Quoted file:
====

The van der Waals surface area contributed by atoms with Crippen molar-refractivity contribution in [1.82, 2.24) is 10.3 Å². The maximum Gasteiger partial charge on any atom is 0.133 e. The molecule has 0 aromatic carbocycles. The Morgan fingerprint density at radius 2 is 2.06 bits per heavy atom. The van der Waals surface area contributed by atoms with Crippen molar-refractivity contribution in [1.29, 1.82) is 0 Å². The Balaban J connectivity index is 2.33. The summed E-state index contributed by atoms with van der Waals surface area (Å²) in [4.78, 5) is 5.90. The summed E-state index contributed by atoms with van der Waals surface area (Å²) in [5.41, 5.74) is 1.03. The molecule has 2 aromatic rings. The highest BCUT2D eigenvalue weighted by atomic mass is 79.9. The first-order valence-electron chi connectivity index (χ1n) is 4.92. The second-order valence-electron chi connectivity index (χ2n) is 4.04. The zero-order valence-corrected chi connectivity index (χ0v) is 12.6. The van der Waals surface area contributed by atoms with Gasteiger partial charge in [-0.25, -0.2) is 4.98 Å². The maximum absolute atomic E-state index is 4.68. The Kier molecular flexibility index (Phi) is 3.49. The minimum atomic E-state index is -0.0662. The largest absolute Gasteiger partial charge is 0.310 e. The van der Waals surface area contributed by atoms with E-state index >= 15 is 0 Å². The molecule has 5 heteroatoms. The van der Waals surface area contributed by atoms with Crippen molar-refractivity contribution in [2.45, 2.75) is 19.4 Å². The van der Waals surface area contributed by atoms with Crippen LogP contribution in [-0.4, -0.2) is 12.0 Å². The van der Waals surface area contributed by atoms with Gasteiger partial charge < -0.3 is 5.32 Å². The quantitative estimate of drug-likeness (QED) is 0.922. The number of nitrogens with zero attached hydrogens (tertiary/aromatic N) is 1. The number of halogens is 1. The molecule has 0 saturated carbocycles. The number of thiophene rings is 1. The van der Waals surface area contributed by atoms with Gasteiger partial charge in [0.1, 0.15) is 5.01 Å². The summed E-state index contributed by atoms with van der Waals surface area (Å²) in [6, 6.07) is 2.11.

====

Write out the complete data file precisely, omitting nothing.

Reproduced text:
The van der Waals surface area contributed by atoms with Crippen molar-refractivity contribution in [1.82, 2.24) is 10.3 Å². The maximum Gasteiger partial charge on any atom is 0.133 e. The molecule has 0 aromatic carbocycles. The Morgan fingerprint density at radius 2 is 2.06 bits per heavy atom. The van der Waals surface area contributed by atoms with Crippen molar-refractivity contribution in [1.29, 1.82) is 0 Å². The Balaban J connectivity index is 2.33. The summed E-state index contributed by atoms with van der Waals surface area (Å²) in [4.78, 5) is 5.90. The summed E-state index contributed by atoms with van der Waals surface area (Å²) in [5.41, 5.74) is 1.03. The molecule has 2 aromatic rings. The highest BCUT2D eigenvalue weighted by atomic mass is 79.9. The first-order valence-electron chi connectivity index (χ1n) is 4.92. The second-order valence-electron chi connectivity index (χ2n) is 4.04. The zero-order valence-corrected chi connectivity index (χ0v) is 12.6. The van der Waals surface area contributed by atoms with Gasteiger partial charge in [-0.25, -0.2) is 4.98 Å². The maximum absolute atomic E-state index is 4.68. The Kier molecular flexibility index (Phi) is 3.49. The minimum atomic E-state index is -0.0662. The largest absolute Gasteiger partial charge is 0.310 e. The van der Waals surface area contributed by atoms with E-state index >= 15 is 0 Å². The molecule has 5 heteroatoms. The van der Waals surface area contributed by atoms with Crippen molar-refractivity contribution in [2.45, 2.75) is 19.4 Å². The van der Waals surface area contributed by atoms with Crippen LogP contribution in [-0.4, -0.2) is 12.0 Å². The van der Waals surface area contributed by atoms with Gasteiger partial charge < -0.3 is 5.32 Å². The quantitative estimate of drug-likeness (QED) is 0.922. The number of nitrogens with zero attached hydrogens (tertiary/aromatic N) is 1. The number of halogens is 1. The molecule has 0 saturated carbocycles. The number of thiophene rings is 1. The van der Waals surface area contributed by atoms with Gasteiger partial charge in [0.1, 0.15) is 5.01 Å². The summed E-state index contributed by atoms with van der Waals surface area (Å²) in [6, 6.07) is 2.11.